When kids begin to fluently read chapter books, it doesn’t mean they’re getting the core skills they need to become good readers and writers. In fact, as many children read through a chapter book, they’re not taking the time to understand the writing. What’s more important – they’re losing the connection they should be feeling when reading.
When we can add another element to a child’s learning, we can help kids become better readers. Here are some activities you can do at home with your child to improve reading comprehension and their connection with the story and with the characters.
1. Use Fun Props to Improve Reading Comprehension
This is great for finding text evidence.
In the upper grades, kids will be asked to find text evidence to support their answers. This can be very challenging and daunting for many kids. To make it more fun, use magnifying glasses and colorful highlighters. Children use the magnifying glass to go back into a story to find evidence to why a character may behave a certain way, context clues to an unknown word, or answers to a nonfiction text. There are many different reasons children may need to find text evidence. Once the evidence is spotted, they can use a highlighter (if you say it’s ok to highlight in their book) to highlight the evidence.
2. Graphic Organizers while Reading
Using graphic organizers can help illustrate concepts such as compare and contrast, procedural texts, and cause and effect. There are many different graphic organizers to use. For compare and contrast you could use a double bubble map.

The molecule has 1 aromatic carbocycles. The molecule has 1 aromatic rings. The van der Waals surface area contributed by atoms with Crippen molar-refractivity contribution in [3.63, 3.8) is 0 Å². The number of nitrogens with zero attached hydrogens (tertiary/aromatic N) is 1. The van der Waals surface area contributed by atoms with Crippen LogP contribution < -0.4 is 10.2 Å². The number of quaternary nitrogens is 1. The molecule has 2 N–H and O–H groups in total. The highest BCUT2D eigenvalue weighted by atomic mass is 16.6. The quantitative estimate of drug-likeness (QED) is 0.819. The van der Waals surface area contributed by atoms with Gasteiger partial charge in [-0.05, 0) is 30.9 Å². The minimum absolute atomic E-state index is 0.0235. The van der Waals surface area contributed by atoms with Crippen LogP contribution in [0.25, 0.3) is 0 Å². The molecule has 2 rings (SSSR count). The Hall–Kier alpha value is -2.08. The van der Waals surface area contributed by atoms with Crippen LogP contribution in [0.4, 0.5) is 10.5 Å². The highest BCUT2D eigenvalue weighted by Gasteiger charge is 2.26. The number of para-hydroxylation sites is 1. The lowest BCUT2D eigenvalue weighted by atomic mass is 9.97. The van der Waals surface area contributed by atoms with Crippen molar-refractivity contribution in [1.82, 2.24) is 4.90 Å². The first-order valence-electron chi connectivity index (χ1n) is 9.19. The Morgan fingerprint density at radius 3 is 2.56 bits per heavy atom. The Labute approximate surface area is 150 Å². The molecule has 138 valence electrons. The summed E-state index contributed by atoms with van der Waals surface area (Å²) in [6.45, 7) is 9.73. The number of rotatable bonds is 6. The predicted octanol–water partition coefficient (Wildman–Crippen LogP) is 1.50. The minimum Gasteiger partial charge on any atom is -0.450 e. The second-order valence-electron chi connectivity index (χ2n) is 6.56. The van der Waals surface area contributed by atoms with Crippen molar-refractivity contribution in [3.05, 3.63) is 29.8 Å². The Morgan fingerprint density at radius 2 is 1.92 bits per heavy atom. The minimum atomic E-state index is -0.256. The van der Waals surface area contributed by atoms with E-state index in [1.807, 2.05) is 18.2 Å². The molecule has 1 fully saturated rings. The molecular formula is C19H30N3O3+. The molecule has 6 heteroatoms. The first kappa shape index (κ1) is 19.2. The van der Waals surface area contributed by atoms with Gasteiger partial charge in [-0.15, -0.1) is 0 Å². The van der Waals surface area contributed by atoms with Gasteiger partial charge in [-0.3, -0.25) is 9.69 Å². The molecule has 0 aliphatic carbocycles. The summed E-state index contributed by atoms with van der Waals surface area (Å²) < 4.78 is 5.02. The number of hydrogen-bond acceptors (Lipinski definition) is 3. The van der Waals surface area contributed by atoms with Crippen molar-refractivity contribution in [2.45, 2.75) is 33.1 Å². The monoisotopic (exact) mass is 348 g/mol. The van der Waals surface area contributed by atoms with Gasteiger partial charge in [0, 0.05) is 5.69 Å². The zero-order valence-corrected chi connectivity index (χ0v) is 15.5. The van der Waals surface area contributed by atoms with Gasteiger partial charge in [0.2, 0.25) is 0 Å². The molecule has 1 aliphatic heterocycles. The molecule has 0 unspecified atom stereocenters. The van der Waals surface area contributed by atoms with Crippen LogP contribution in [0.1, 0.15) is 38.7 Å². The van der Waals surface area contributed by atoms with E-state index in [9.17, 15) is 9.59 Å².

Using a flow map works well for keeping the plot straight in a story.
3. Hands- On Activities for Reading Comprehension
You can do the same type of graphic organizers, but in a more hands-on way. Character development is a huge skill when reading fiction literature. It’s not only about understanding traits of characters, but also being able to compare characters. Using note cards is a great way to sort character traits. Kids can write down types of character traits and then sort them under each character in the story.
Summarizing a story can be challenging for kids if there is not a framework in place to follow. A simple was to summarize a story is to ask these questions:
- Who (Main characters in the story)
- What (What did they do or what happened)
- Where (Where did the story take place?)
- When (When did the main event take place?)
- Why (Why did this happen?)
- How (How did the end?)
A summary should be no longer than 5 sentences and can really help a student comprehend a story.
If you are looking for more ideas on reading comprehension, I have a lot of great ideas for graphic organizers in my literature packets!